Before getting carried away with the implications of Cariou, the Second Circuit provided important limiting principles in the recent Warhol decision. There, the court was presented with a similar question as to whether an artist’s use of pre-existing photographs in a new work constituted fair use. The artist Andy Warhol created 15 works (the “Prince Series”) using a photograph of pop-icon Prince taken by photographer Lynn Goldsmith in 1981. For reference, the original photograph is below on the left, and the three right-most images are a few of the works Warhol created by using the photograph:
In 2016, after Prince’s death, Vanity Fair licensed some of Prince Series from the Andy Warhol Foundation (AWF) to use in a tribute to Prince. Afterwards, Goldsmith alleged that the Prince Series infringed Goldsmith’s photographs. AWF sued Goldsmith’s photo agency for a declaratory judgment of non-infringement or, in the alternative, fair use.
Relying on Cariou, the district court held that Warhol’s use of Goldsmith’s photograph was transformative and therefore constituted fair use. The district court concluded that Warhol’s alterations “result[ed] in an aesthetic and character different from the original,” and added “something new to the world of art and the public would be deprived of this contribution if the works could not be distributed.” On appeal to it, the Second Circuit reversed, holding that Warhol’s use of Goldsmith’s photograph did not qualify as fair use as a matter of law and that the Prince Series infringed the photograph as a matter of law.
The Second Circuit drew a distinction between a derivative work that adds a new aesthetic or new expression and a secondary work that goes beyond that, to a level that would be considered “transformative.” The district court incorrectly interpreted Cariou as establishing a broad rule that a secondary work was transformative as a matter of law when it adds a new expression or aesthetic to the original work. However, it was not enough that the Prince Series “display the distinct aesthetic sensibility that many would immediately associate with Warhol’s signature style.” Ultimately, the court found that the Prince Series “retains the essential elements of the Goldsmith Photograph without significantly adding to or altering those elements.” Goldsmith’s photo “remains the recognizable foundation upon which the Prince Series is built.” To explain the result, the court used the example of adapting a play into a movie, explaining that such a movie is a “paradigmatically derivative work,” even if it might reflect a director’s signature style.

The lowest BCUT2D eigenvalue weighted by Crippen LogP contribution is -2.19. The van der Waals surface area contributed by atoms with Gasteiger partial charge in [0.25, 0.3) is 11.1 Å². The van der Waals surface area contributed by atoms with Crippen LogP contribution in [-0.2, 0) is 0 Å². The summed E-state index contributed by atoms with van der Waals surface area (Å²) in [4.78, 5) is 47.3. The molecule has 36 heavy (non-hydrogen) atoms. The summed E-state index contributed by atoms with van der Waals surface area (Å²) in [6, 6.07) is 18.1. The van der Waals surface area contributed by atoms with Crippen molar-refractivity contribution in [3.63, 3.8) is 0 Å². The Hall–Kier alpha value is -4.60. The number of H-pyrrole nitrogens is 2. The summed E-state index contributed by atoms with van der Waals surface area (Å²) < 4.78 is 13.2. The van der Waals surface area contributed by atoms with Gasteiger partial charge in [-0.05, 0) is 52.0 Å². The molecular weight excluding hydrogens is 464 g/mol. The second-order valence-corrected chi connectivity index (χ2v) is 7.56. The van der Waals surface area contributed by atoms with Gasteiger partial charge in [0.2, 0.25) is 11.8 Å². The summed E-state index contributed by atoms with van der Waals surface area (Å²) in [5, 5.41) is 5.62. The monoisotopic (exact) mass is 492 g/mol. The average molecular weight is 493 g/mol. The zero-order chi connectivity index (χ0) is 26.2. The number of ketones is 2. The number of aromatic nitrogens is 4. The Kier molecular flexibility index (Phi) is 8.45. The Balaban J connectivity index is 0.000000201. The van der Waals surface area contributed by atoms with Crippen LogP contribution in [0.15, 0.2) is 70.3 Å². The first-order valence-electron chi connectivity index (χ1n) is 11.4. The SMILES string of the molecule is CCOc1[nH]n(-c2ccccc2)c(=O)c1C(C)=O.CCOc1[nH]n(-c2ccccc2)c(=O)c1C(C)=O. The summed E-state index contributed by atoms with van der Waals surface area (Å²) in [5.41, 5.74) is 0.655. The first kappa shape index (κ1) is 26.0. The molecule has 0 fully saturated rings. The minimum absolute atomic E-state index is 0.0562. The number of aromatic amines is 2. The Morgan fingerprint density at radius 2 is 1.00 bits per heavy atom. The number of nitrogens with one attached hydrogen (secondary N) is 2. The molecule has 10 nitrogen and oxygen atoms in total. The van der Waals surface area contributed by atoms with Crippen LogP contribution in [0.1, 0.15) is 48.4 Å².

Reading these two decisions together, the Second Circuit even acknowledged that it has given some “conflicting guidance” in cases assessing the transformative nature of works. But the key is found in the analogy to Google v. Oracle by considering whether programming language, photographs, or other creative works have been used as building blocks for a truly new (and hence, “transformed”) work. Merely imprinting one’s own style on another’s work without comment or critique is derivation, not transformation. Of course, it is always most helpful to look at the actual photographs and secondary works in question (above) to help visually understand what degree of “change” may constitute transformation of an original work.
A New Trend
Finally, the fair-use defense has traditionally been viewed as a fact-bound issue. However, the opinions in Cariou and Warhol reflect a trend to determine fair use as a matter of law. Lower courts have certainly taken note. For example, the fair use defense in Hosseinzadeh v. Klein was adjudicated by the U.S. District Court for the Southern District of New York on a motion for summary judgment. Plaintiff Matt Hosseinzadeh posted a video skit on YouTube featuring his “Bold Guy” character, in his “Bold Guy vs. Parkour Girl” video. Ethan and Hila Klein created a “reaction video” to Hosseinzadeh’s video, which they also posted on YouTube. Hosseinzadeh’s video is five minutes and twenty-four seconds, and the Kleins used three minutes and fifteen seconds of it to create their 14-minute-long video. The court found that the defendants’ use was fair as a matter of law, noting that the purpose of the work weighed heavily in their favor because their video was “quintessential criticism and comment.”
Given these emerging trends in the law, it is important for defense counsel to identify and pursue potential fair-use defenses early in a copyright litigation, even outside the traditional areas of commentary, criticism, teaching, news reporting, scholarship, and research.
Image Source: Deposit Photos